Architect of Motown era sound and Holland-Dozier-Holland legend, Lamont Dozier was recently awarded with the prestigious Johnny Mercer Award for his part in penning classics like “Stop! In the Name of Love” and “Baby Love.” In an exclusive sit down with Singersroom, Dozier discusses the surprising honor at this year’s Songwriters Hall of Fame ceremony, the state of the music industry in comparison to the Motown era; his role as a world renowned songwriter in today’s music scene; and forthcoming projects including work with Sheryl Lee Ralph, Solange Knowles and Nikki Jean.

Singersroom: Tell us about you being inducted into the Songwriters’ Hall of Fame. What does it feel like to be honored as a songwriter?

Lamont Dozier: It’s really overwhelming in one sense. We, myself and the Holland Brothers, received a Songwriters Hall of Fame Award (back in 1989). This is the pinnacle of all of the songwriting awards. To get an award like this, from a songwriter that is so renowned is more than words can say, more than anything I thought would happen to me.

Singersroom: Do you still write or would you say you’re retired?

Lamont Dozier: Oh yeah, I’m still writing constantly. I’ve got a play “The Four Wives Club” (starring Sheryl Lee Ralph). It’ll be out in July at the Old Globe Theatre (San Diego, CA). It’s about a movie that was out in ’96, it was quite big. The [ First Wives Club’s] story was about wives being divorced from their husbands and what they had to go through. We took that subject matter and made it into a musical. We’ve been working on it for 4 years, it’s really great, but in the meantime I’ve been working with a lot of artists. Solange, Nikki Jean; a new artist on Sony…I have a new song with George Benson coming out in August called “Living High on Definition.” But you know I never stop, I work seven days a week and a lot of people call me from various companies to work with their artist and it’s just a continual thing and I thank God for that.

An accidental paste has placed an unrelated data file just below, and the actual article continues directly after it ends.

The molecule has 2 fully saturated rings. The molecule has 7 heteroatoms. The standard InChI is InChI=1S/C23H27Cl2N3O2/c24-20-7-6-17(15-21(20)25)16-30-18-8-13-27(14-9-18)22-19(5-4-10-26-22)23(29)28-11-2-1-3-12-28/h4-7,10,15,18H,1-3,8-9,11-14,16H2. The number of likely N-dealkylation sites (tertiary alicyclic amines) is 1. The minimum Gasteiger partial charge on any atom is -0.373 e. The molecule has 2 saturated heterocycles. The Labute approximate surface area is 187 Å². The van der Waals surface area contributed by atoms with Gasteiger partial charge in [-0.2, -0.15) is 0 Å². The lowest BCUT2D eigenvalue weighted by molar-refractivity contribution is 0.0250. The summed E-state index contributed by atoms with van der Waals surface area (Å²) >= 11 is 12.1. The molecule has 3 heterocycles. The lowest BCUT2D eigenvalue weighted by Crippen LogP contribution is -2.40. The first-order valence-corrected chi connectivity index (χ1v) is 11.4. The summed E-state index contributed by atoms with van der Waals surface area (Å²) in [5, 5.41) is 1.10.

Singersroom: Amen! I know that’s right. What is your favorite type of song to write?

Lamont Dozier: Well you know I write them all. I’ve worked in Nashville and done country songs with a lot of the country acts and songwriters. I’ve done jazz, worked with The Crusaders, and Jose Apple. I’ve done gospel and I’m working with some new artists from Detroit.

Thank God I’ve been privileged to have a name that covers a lot of ground and the successes I’ve had take me in a lot of different genres. But my favorite songs to write, there isn’t any…anything that’s good and has the potential to be picked up by the world.

Singersroom: Comparing music from back when you first started to now, what is the biggest difference

Lamont Dozier: A lot of things that we sort of used to take for granted back in the old days; back in the 70s and 80s, where we used to have the companies putting in a lot of time and effort and money in breaking artists…they don’t do that anymore. The artists more or less have to fend for themselves. But there are some of them that they do. Nowadays you’re pretty much on your own. However you have to do it; go to clubs; go to websites; give material away… you have to market yourself.